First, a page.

The process confirms that Islamic parties have to concern themselves with day-to-day affairs and understand that there is no difference between the conflicts over power, dominance and interests, between what’s Islamic or non-Islamic, leftist or rightist; that is what politics is all about. In a democratic system, such experiences and responses are mandatory when we seek to guide how we live in this world. The Islamic parties need to mature in order to accept this reality.

It also confirms that it would be entirely wrong, and definitely un-democratic to exclude Islamic parties from the political arena, as some on the left and within secular groups would like. Such a move actually contradicts democratic norms and inhibits the development of a genuinely democratic space in public life.

There is no doubt that there are good reasons to fear some of the Islamic movements, as they act as guardians of the faith and seek to hold a monopoly on the truth. In turn, this leads to intolerance and attempts to impose one’s thoughts and ideas on society, as has been seen in Sudan, Somalia, Afghanistan and Iran.

However, isn’t this exactly how leftist and secular parties develop and what they seek to do once they gain power? Aren’t those other groups vying for power also trying to do the same thing as everyone else, religious and non-religious alike? Closed minds and ideologies afflict all parties, not just those on the religious front.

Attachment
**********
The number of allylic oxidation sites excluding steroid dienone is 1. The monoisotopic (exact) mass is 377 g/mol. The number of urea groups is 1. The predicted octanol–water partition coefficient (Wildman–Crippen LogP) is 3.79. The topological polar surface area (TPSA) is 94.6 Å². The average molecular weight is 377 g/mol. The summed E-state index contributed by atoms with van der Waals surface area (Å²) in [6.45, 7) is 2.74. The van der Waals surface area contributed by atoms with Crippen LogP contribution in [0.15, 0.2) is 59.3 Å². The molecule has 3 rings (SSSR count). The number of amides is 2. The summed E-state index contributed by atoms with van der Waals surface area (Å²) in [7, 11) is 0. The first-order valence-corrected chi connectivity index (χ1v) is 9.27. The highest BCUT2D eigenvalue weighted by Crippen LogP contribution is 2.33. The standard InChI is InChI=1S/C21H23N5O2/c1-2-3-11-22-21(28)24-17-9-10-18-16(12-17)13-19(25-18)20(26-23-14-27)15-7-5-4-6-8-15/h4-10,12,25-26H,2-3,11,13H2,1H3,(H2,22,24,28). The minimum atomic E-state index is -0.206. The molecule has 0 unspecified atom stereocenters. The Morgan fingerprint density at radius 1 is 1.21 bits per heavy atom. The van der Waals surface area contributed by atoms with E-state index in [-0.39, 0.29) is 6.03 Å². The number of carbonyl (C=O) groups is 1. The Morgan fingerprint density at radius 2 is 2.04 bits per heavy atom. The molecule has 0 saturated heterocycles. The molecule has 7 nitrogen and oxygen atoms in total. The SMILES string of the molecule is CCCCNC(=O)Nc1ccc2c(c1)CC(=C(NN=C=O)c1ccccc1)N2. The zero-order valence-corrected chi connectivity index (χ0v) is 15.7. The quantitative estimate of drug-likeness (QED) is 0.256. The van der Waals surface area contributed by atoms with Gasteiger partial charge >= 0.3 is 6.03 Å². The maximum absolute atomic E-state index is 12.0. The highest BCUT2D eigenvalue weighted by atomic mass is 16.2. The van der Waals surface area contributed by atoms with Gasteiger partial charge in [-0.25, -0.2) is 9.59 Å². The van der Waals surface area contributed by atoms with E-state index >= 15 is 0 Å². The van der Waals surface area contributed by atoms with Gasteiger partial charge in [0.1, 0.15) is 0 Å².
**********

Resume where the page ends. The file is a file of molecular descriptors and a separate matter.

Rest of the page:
This should be borne in mind by those who seek to exclude particular parties from politics. Do it to them today and who is to say what will happen to you tomorrow? Pushing people and their parties away from the centre pushes them towards the fringe, which is where extremism breeds and grows. That is something that we should avoid.

As long as a party is non-violent, it should be encouraged to participate in the democratic process. This includes the Muslim Brotherhood, which has eschewed violence for many years now. In a pluralistic society political representation should reflect the diversity of views and opinions and beliefs present across all sectors. The bottom line has to be an acceptance of coexistence, difference and competition in a state in which all citizens are regarded and treated as free and equal. This alone can change society by enriching life for everyone.

Translated from the Arabic text which appeared on Al Jazeera net on 27 August, 2013

The views expressed in this article belong to the author and do not necessarily reflect the editorial policy of Middle East Monitor.